Monday, January 27, 2014

Happy 40th Dungeons & Dragons

How can I talk about tabletop gaming and not include one of the most notable and expansive tabletop games spanning four decades? Dungeons and Dragons has been the quintessential pencil and paper roleplaying game for many of us growing up.

For those of you that don't know, or have only heard it's name whispered in hush tones of dark alleyways, Dungeons and Dragons is a complex role-playing game originally develop in 1973, released in 1974 that has undergone great changes with the times.

You start off, often, as a simple farmhand wielding a sword and shield, or perhaps the novice magician with mysterious powers, or the elusive ruffian with a penchant for danger. Through trials and dungeons, hardships and challenges you might emerge as a valiant knight, or a powerful arch-mage, or the king of thieves. How you get there is a story to be woven between the players and the dungeon master (or DM for short) who controls all the villains in the story.

There have been thousands of articles written about Dungeons and Dragons over the years, and there are still articles like this one being written, and there are thousands more to come, for this game has stood the test of time for many reasons. No story is ever the same. Different players add different sparks to the story, a twist in the plot from the DM can change the entire view of the heroes, there's no limit to what can be laid out before you, and that's the beauty of the game. It's limitless.

Don't like how the wizard can't use a great sword too? Change it, make it happen. So long as the players and the DM are in agreement for the story, there's nothing you can't do. Now many people will disagree, because there are rules and you have to be of a certain level to cast certain spells, or perform certain heroic feats, but as long as your group is having fun, that is the only rule that matters.

But I'd love to hear your thoughts! I've been playing Dungeons and Dragons in so form or another for 20 years, and I've done the silly game where everyone can just do as they please, to the tightly reigned in campaign that follows the rules to the letter, and some where the DM has made up new rules to allow very unique combinations of play.

Do you like playing by the rules? Or a more fast and loose system so long as everyone is having fun? Are the rules there to guide you, but not be rails?

Wednesday, January 22, 2014

Settlers of Catan, for kids and adults!

Settlers of Catan - a wonderful, highly acclaimed board game best suited for 3-4 players, with an average game time of just over an hour (listed as 45 minutes - 90 minutes). You play as a settler on a newly discovered island, but you're not alone, others have arrive to spoil this land. You must develop your colony fastest in a race for control.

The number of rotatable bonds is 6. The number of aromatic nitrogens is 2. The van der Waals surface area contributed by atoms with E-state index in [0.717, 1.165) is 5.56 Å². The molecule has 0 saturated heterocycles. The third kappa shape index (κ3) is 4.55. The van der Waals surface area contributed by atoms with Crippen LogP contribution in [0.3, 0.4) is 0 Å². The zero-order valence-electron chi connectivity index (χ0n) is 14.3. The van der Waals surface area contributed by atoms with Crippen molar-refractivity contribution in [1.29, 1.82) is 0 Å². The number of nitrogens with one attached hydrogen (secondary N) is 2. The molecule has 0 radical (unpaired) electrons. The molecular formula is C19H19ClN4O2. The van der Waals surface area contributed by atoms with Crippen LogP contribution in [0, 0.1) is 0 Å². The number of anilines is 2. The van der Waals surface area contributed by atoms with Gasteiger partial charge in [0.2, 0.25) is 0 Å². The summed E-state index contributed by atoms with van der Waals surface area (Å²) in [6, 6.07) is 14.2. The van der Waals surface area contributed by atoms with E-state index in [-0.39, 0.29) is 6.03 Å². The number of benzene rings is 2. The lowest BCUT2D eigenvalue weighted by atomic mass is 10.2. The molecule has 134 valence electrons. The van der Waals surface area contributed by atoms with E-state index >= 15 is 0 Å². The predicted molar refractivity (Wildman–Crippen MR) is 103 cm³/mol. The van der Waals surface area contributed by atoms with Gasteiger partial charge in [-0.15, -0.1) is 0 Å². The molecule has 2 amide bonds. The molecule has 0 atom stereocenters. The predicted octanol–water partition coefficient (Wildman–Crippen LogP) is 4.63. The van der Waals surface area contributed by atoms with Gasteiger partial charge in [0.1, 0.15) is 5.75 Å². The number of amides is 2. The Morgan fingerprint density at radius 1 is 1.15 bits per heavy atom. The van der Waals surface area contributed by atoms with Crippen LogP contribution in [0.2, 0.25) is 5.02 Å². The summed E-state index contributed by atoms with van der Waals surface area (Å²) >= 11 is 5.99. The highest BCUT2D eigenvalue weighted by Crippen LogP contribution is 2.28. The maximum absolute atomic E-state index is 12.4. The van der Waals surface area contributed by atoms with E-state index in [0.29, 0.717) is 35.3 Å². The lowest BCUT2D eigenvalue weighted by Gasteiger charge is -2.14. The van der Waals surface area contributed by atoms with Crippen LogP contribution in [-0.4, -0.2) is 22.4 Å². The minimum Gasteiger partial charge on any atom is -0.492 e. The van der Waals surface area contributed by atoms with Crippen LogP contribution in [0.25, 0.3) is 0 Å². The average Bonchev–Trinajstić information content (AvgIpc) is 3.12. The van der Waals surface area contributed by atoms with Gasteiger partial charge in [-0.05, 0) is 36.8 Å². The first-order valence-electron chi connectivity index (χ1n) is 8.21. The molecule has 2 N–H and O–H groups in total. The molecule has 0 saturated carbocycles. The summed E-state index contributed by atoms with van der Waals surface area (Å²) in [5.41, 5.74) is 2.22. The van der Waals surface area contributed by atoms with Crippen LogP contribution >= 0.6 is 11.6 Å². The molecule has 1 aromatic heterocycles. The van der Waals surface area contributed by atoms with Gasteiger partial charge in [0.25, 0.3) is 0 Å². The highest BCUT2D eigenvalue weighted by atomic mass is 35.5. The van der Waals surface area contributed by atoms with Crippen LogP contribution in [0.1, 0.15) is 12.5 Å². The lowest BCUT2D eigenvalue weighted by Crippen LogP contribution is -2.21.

There are several expansions and additional rules that can be added to this wonderfully simple game, but for everything you can add, the basic game is still amazing and well worth picking up for game night. Since you can set up the board with a near infinite number of variations, you can play it over and over again, and once you've worn through enough of the basics, you can add the 5-6 player expansion, Seafarers of Catan, Cities and Knights for even more complexity.

Settlers of Catan is probably one of my very favorite board games, and a great addition to every home. It teaches kids about resource management and strategy, and makes for a subtle teaching method. Intended for children ages 10 and up due to small parts.

Sunday, January 19, 2014

What is this place?

Welcome to Adeptus Draconis, a new blog dedicated to all forms of tabletop gaming, from board games to war-games. I'll be posting about up and coming expansions to great existing games, and doing my best to get information on the newest games hitting the market.

My goal is make this place a resource for gamers new and old to find out about the wonders of tabletop gaming. I've been addicted to computer games, and I've lost touch with the people around me before, but thankfully, I've always had that one friend to put his hand on my shoulder and pull me back. Away from the keyboard, to the table, to the other people at the table, to the dice, the cardboard game board, the plastic tokens and pewter figurines. I'm still playing a game, but now my party in the dungeon are the people at the table.

Let's bring gaming back to it's pen and paper origins. Let's dust off those dice, tear out those tokens, fix up those figurines, and get some old school gaming going on!